Set - 1

Question 1 :

What is Collection API ?

Answer :

The Collection API is a set of classes and interfaces that support operation on collections of objects. These classes and interfaces are more flexible, more powerful, and more regular than the vectors, arrays, and hashtables if effectively replaces.
Example of classes: HashSet, HashMap, ArrayList, LinkedList, TreeSet and TreeMap.
Example of interfaces: Collection, Set, List and Map.

Question 2 :

Is Iterator a Class or Interface? What is its use?

Answer :

Answer: Iterator is an interface which is used to step through the elements of a Collection.

Question 3 :

What is similarities/difference between an Abstract class and Interface?

Answer :

Differences are as follows:
Interfaces provide a form of multiple inheritance. A class can extend only one other class. Interfaces are limited to public methods and constants with no implementation. Abstract classes can have a partial implementation, protected parts, static methods, etc.
A Class may implement several interfaces. But in case of abstract class, a class may extend only one abstract class. Interfaces are slow as it requires extra indirection to to find corresponding method in in the actual class. Abstract classes are fast.

Neither Abstract classes or Interface can be instantiated.

Question 4 :

Java Interview Questions - How to define an Abstract class? 

Answer :

A class containing abstract method is called Abstract class. An Abstract class can't be instantiated.
Example of Abstract class:

abstract class testAbstractClass {
	protected String myString; 
	public String getMyString() { 
		return myString; 
	public abstract string anyAbstractFunction();


Question 5 :

How to define an Interface in Java ?

Answer :

In Java Interface defines the methods but does not implement them. Interface can include constants. A class that implements the interfaces is bound to implement all the methods defined in Interface.
Emaple of Interface:

public interface sampleInterface {
	public void functionOne();
	public long CONSTANT_ONE = 1000; 


Question 6 :

If a class is located in a package, what do you need to change in the OS environment to be able to use it?

Answer :

You need to add a directory or a jar file that contains the package directories to the CLASSPATH environment variable. Let's say a class Employee belongs to a package; and is located in the file c:\dev\com\xyz\hr\ In this case, you'd need to add c:\dev to the variable CLASSPATH. If this class contains the method main(), you could test it from a command prompt window as follows:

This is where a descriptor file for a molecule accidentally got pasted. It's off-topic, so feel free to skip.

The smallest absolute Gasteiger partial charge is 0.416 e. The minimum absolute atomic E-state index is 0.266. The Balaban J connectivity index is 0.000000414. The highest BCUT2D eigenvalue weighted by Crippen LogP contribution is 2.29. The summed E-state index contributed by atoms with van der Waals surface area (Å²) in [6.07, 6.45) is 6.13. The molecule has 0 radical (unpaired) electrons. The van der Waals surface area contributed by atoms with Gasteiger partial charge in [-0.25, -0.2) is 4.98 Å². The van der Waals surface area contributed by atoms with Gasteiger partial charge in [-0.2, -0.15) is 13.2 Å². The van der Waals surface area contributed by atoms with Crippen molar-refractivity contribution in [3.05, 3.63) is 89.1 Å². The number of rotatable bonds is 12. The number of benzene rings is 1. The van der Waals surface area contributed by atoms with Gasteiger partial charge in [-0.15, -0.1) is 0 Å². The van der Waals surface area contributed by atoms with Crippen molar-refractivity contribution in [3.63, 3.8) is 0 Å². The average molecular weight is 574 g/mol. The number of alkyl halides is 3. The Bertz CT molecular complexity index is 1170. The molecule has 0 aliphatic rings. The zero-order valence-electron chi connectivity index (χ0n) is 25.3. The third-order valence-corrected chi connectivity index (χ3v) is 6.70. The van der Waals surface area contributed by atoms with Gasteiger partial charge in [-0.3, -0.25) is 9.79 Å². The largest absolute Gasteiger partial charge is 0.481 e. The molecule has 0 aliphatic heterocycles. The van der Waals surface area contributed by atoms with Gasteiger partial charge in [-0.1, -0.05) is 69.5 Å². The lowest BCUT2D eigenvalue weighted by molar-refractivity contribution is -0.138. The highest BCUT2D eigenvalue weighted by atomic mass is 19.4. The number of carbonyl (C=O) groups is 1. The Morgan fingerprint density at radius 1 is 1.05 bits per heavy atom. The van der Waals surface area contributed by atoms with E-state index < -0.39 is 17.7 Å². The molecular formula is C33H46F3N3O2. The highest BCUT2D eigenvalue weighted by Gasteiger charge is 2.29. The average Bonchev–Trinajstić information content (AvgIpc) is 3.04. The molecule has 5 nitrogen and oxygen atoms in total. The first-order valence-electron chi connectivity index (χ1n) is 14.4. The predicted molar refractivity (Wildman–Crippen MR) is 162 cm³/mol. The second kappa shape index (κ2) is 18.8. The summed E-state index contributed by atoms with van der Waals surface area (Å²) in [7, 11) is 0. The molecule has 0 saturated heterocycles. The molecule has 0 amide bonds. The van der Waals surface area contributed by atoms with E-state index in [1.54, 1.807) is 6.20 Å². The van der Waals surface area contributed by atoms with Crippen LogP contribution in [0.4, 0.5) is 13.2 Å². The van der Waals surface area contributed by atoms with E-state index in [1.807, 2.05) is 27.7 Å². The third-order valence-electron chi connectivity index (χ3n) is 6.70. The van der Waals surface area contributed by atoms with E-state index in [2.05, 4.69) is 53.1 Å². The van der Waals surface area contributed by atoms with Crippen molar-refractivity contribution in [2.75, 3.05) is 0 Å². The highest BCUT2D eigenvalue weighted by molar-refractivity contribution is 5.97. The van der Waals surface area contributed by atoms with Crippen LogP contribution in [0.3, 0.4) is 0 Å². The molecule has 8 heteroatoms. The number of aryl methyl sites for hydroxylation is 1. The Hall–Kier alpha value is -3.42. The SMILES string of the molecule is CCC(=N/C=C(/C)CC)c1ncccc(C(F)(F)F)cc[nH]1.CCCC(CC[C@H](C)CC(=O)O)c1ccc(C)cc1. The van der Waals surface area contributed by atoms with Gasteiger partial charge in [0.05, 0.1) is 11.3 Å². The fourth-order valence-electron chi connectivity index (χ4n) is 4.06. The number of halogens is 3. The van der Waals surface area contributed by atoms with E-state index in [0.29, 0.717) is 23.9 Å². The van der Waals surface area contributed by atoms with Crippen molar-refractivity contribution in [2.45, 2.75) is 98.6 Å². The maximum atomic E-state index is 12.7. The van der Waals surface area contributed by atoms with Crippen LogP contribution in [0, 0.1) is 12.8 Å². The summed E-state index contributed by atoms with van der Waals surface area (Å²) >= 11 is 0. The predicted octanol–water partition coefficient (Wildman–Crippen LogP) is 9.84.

Question 7 :

How many methods in the Serializable interface?

Answer :

There is no method in the Serializable interface. The Serializable interface acts as a marker, telling the object serialization tools that your class is serializable.

Question 8 :

How many methods in the Externalizable interface?

Answer :

There are two methods in the Externalizable interface. You have to implement these two methods in order to make your class externalizable. These two methods are readExternal() and writeExternal().

Question 9 :

What is the difference between Serializalble and Externalizable interface?

Answer :

When you use Serializable interface, your class is serialized automatically by default. But you can override writeObject() and readObject() two methods to control more complex object serailization process. When you use Externalizable interface, you have a complete control over your class's serialization process.

Question 10 :

What is a transient variable in Java?

Answer :

A transient variable is a variable that may not be serialized. If you don't want some field to be serialized, you can mark that field transient or static.

Question 11 :

Which containers use a border layout as their default layout?

Answer :

The Window, Frame and Dialog classes use a border layout as their default layout.

Question 12 :

How are Observer and Observable used?

Answer :

Objects that subclass the Observable class maintain a list of observers. When an Observable object is updated, it invokes the update() method of each of its observers to notify the observers that it has changed state. The Observer interface is implemented by objects that observe Observable objects.

Question 13 :

What is Java?

Answer :

Java is an object-oriented programming language developed initially by James Gosling and colleagues at Sun Microsystems. The language, initially called Oak (named after the oak trees outside Gosling's office), was intended to replace C++, although the feature set better resembles that of Objective C. Java should not be confused with JavaScript, which shares only the name and a similar C-like syntax. Sun Microsystems currently maintains and updates Java regularly.

Question 14 :

What does a well-written OO program look like?

Answer :

A well-written OO program exhibits recurring structures that promote abstraction, flexibility, modularity and elegance.

Question 15 :

Can you have virtual functions in Java?

Answer :

Yes, all functions in Java are virtual by default. This is actually a pseudo trick question because the word "virtual" is not part of the naming convention in Java (as it is in C++, C-sharp and VB.NET), so this would be a foreign concept for someone who has only coded in Java. Virtual functions or virtual methods are functions or methods that will be redefined in derived classes.